The GST/HST Treatment of a Trust as a Separate Legal Person
Applying the GST/HST rules to trusts can be complicated. At common law, a trust is not a separate legal person; rather, "trust" refers to the relationship between a trustee and beneficiary in relation to trust property. In contrast, subsection 123(1) of the Excise Tax Act defines a "person" to include a trust, thereby conferring a separate identity on trusts for GST/HST purposes. This mismatch has sometimes caused uncertainty about how the legislation applies.
Deeming a trust to be a separate person does not fit particularly well within the GST/HST regime. The GST is a transactional tax--it generally requires a "supply" of property and services, a "supplier," and a "recipient." But a trust, at law, acts only through its trustees; the trust itself is incapable of entering into contracts or otherwise incurring liabilities. So how can a trust make or receive a supply?
For the tax to be legally levied, the "statutory fiction" needs to be complete--that is, all of the elements required to trigger the tax must also be deemed by the legislation. As stated in W.R. McRae Company Limited v. The Queen ((1994), 2 GTC 7131 (FCTD)), "[I]n order to levy a tax on the basis of a deeming provision, the legislator must effectively deem every event the occurrence of which is in fact required to trigger the tax." A similar principle was expressed by the court in State Farm ( GSTC 35 (TCC)): while a deeming provision (such as the deeming of a trust to be a person for GST/HST purposes) "creates a statutory fiction, or, if you will, an artificial presumption . . . it does not direct us to pursue that presumption to its logical (or illogical) conclusion." Thus, one must still determine whether all the elements required to trigger the tax are present.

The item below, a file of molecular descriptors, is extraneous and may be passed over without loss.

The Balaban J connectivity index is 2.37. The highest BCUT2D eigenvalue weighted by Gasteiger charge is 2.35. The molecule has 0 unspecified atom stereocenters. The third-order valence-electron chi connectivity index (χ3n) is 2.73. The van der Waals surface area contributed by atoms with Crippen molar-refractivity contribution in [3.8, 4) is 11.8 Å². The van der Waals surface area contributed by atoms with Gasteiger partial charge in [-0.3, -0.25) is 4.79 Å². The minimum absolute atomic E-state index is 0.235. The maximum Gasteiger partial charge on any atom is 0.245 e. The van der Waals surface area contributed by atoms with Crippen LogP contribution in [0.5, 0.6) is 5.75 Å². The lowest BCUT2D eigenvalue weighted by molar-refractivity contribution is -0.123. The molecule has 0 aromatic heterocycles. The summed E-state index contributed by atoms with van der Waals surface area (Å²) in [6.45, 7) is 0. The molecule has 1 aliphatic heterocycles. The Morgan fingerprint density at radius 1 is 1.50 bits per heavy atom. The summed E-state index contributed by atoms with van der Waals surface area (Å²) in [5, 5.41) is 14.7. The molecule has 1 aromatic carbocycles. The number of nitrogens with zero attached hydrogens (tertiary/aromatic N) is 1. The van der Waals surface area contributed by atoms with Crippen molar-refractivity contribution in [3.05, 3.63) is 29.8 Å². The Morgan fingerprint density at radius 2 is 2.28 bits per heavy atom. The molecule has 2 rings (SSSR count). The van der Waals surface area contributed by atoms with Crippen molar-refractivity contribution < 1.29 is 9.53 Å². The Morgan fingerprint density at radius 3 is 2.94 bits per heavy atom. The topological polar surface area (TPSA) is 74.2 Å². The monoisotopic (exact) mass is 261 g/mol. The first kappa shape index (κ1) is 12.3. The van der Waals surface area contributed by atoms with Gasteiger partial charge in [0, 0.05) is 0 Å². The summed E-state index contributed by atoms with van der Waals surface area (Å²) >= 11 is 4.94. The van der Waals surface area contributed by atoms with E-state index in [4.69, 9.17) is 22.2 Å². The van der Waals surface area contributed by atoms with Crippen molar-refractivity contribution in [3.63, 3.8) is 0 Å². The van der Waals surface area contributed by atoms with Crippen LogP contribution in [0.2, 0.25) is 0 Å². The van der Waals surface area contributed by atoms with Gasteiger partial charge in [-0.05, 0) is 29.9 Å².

Paragraph 267.1(5)(a) attempts to fill in this gap by deeming anything done by a trustee to be done by the trust. For example, if a trustee enters into an agreement to receive supplies, the trust is deemed to be the person receiving the supplies under the arrangement and is liable for any applicable GST/HST.
What if there is no arrangement with the trustee for supplies? So far, the legislative approach has been to create a special rule to fill the gap in each circumstance where this situation arises. In particular, if an employer acquires supplies or incurs internal expenses in relation to its registered pension plan and that plan is governed by a trust, new section 172.1 deems the employer to have made a supply of services to the trust. Similarly, if an insurer deducts an amount from its segregated fund (which is deemed to be a trust), section 131 deems the insurer to have supplied services to the fund (The Maritime Life Assurance Co., 2000 CanLII 16374 (FCA)).
Who is the "recipient" of a supply? The answer may be relevant in determining the supply's GST/HST status--for example, certain supplies to non-residents are zero-rated, and supplies to provincial Crowns and agencies are eligible for a GST/HST rebate. If payments are made out of trust funds, taxpayers must consider whether the true "recipient" of the supply is the trust as a separate person or some other person.
Simon Thang and Jung Ah Kwon
KPMG LLP, Toronto
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